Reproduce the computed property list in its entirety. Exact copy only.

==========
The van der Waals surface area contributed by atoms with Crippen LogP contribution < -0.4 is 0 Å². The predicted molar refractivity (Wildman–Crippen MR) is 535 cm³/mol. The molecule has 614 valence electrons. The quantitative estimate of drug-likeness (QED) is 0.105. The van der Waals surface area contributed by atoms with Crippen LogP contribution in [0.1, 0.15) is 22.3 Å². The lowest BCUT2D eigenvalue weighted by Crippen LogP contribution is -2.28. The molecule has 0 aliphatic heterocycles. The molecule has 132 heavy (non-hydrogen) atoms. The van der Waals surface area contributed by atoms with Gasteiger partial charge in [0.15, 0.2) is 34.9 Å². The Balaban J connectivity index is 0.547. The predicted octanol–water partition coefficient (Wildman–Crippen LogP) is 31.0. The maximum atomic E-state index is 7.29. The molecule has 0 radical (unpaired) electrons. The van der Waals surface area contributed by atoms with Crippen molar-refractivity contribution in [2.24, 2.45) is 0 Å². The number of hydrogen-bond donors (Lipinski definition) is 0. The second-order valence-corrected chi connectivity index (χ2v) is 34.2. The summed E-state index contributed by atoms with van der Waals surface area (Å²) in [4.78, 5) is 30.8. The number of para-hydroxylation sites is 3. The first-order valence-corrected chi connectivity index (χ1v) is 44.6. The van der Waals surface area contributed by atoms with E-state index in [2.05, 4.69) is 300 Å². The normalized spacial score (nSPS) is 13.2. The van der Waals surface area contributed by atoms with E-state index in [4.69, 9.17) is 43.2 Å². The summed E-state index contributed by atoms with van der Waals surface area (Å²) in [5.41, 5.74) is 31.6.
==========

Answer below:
The van der Waals surface area contributed by atoms with Crippen LogP contribution < -0.4 is 0 Å². The predicted molar refractivity (Wildman–Crippen MR) is 535 cm³/mol. The molecule has 614 valence electrons. The quantitative estimate of drug-likeness (QED) is 0.105. The van der Waals surface area contributed by atoms with Crippen LogP contribution in [0.1, 0.15) is 22.3 Å². The lowest BCUT2D eigenvalue weighted by Crippen LogP contribution is -2.28. The molecule has 0 aliphatic heterocycles. The molecule has 132 heavy (non-hydrogen) atoms. The van der Waals surface area contributed by atoms with Gasteiger partial charge in [0.15, 0.2) is 34.9 Å². The Balaban J connectivity index is 0.547. The predicted octanol–water partition coefficient (Wildman–Crippen LogP) is 31.0. The maximum atomic E-state index is 7.29. The molecule has 0 radical (unpaired) electrons. The van der Waals surface area contributed by atoms with Crippen molar-refractivity contribution in [2.24, 2.45) is 0 Å². The number of hydrogen-bond donors (Lipinski definition) is 0. The second-order valence-corrected chi connectivity index (χ2v) is 34.2. The summed E-state index contributed by atoms with van der Waals surface area (Å²) in [4.78, 5) is 30.8. The number of para-hydroxylation sites is 3. The first-order valence-corrected chi connectivity index (χ1v) is 44.6. The van der Waals surface area contributed by atoms with E-state index in [2.05, 4.69) is 300 Å². The normalized spacial score (nSPS) is 13.2. The van der Waals surface area contributed by atoms with E-state index in [4.69, 9.17) is 43.2 Å². The summed E-state index contributed by atoms with van der Waals surface area (Å²) in [5.41, 5.74) is 31.6.